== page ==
How-To: Share your Internet connection between multiple computers (Ad-Hoc)

If you’ve ever been in a situation similar to mine where you have multiple computers, one Ethernet cable and no wireless router then don’t sweat it. You’re still in luck!

If one of your computers has at least two network cards, for example an Ethernet port and wireless capabilities, then you can connect one computer via the Ethernet connection and broadcast that same connection over that computer’s wireless card so that other computers can connect. I’ll show you how below.

I will be walking through the steps in Windows Vista, but the steps should be the same across all platforms. If you’re using a different platform then just try to find the same dialogs and options on that system and everything should work fine.

  1. Open the Control Panel. To do this, go to Start->Control Panel
    If you’re in Windows Vista and your Control Panel window looks like this:

    You will need to click on the option labeled “Classic View” in the upper left corner of the window. This will change the layout of the Control Panel so that I don’t have to rewrite this How-To in multiple different directions. After changing the layout, your Control Panel should look like this:
  2. In the image above, the icon for “Network and Sharing Center” is selected. Double click on this option. When the window changes you should see a list of tasks in the left column. Click on the item from the list labeled “Manage network connections“. This will open a new window that should show the network cards available on your computer.
  3. Make sure that your Ethernet cable is plugged into your computer and your Internet source and that the Internet connection is working fine on that computer. Now right click on the option labeled “Local Area Connection” and select “Properties” from the menu (User Account Control will most likely ask you if you wish to continue and just agree and click continue if it does).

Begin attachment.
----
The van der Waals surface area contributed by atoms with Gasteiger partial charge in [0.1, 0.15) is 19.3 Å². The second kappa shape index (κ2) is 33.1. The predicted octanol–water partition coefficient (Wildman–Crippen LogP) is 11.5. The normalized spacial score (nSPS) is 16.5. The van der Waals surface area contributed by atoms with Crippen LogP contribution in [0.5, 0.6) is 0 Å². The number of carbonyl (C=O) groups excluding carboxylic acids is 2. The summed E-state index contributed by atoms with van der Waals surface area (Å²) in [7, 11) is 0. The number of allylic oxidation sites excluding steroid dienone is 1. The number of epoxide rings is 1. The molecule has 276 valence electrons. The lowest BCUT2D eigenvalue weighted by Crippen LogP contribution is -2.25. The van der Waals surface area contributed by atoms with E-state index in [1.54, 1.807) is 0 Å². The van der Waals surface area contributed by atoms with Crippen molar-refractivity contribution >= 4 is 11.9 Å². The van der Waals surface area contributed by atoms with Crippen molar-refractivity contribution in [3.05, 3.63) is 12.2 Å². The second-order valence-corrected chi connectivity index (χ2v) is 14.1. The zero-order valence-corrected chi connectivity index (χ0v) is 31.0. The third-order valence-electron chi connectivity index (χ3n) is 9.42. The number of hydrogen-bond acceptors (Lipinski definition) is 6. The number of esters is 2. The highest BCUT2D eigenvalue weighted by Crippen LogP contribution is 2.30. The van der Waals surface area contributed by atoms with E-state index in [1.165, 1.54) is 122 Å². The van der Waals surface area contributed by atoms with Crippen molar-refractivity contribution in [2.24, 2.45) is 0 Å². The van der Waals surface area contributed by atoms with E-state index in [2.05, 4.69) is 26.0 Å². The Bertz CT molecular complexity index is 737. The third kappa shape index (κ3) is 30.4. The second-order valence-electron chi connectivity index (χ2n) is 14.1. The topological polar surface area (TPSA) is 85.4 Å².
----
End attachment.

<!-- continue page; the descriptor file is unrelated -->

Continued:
4. The Properties window will open on a tab labeled “Networking” with a list of items that the connection uses. Just ignore all of that and switch to the tab labeled “Sharing.” The options on the “Sharing” tab should be selected as follows. Enable the option labeled “Allow other network users to connect through this computer’s Internet connection.” Disable the option labeled “Allow other network users to control or disable the shared Internet connection.” After matching these settings, click “OK” to save the changes.
  5. You can now close the window for “Network Connections” and reopen the window for “Network and Sharing Center.” If you have already closed this window by accident then you can follow steps 1 and 2 again, except this time instead of clicking on the option to “Manage network connections” you want to select the option to “Setup a connection or network.
  6. When the “Setup a connection or network window opens, it will have a list of networks that you can setup. The one that you want to setup is selected in the image above and is labeled “Setup a wireless ad hoc (computer-to-computer) network. Setup a temporary network for sharing files or an Internet connection.
  7. When the “Setup a wireless ad hoc (computer-to-computer) network” window is open, it will explain a little bit about the network. Just click “Next” until you get to a form that is empty and looks like the form below:

    You need to give the network that you are creating a name that you will be able to recognize and it can be anything that you want!

    You also have the option to add security to your network. I highly advise this as you have more control over your network, so just select the option for “WEP” and below it enter some form of a password.

    You can click the option to “Display characters” while you are entering the key/passphrase. This will make it easier to make a new key for your network.

    Don’t forget to also enable the option to “Save this network” if you plan on using it later!

    If you hover the text box for the key/passphrase, you will see a notification tooltip that explains how the passwords work. You should follow those instructions to create your password and make sure it is the correct length as specified in the tooltip.

  8. Click “Next” to complete the setup and close any open windows. Your Ad-Hoc network is now setup and you should now be able to see a wireless signal on your other computers. Connecting to your network will require the users to know the key/passphrase that you entered, but once connected..all of the other computers should be able to browse the web and connect to instant messengers…anything you need!

If you have any questions then please ask them in the comments! Just remember to follow the steps closely before asking. Enjoy!

Gmail: Server Error 502

Well, Gmail has been down for a while today. I’m hoping it will come back up pretty soon, but if you’re also getting an Error 502 message then you may be waiting for a while as well.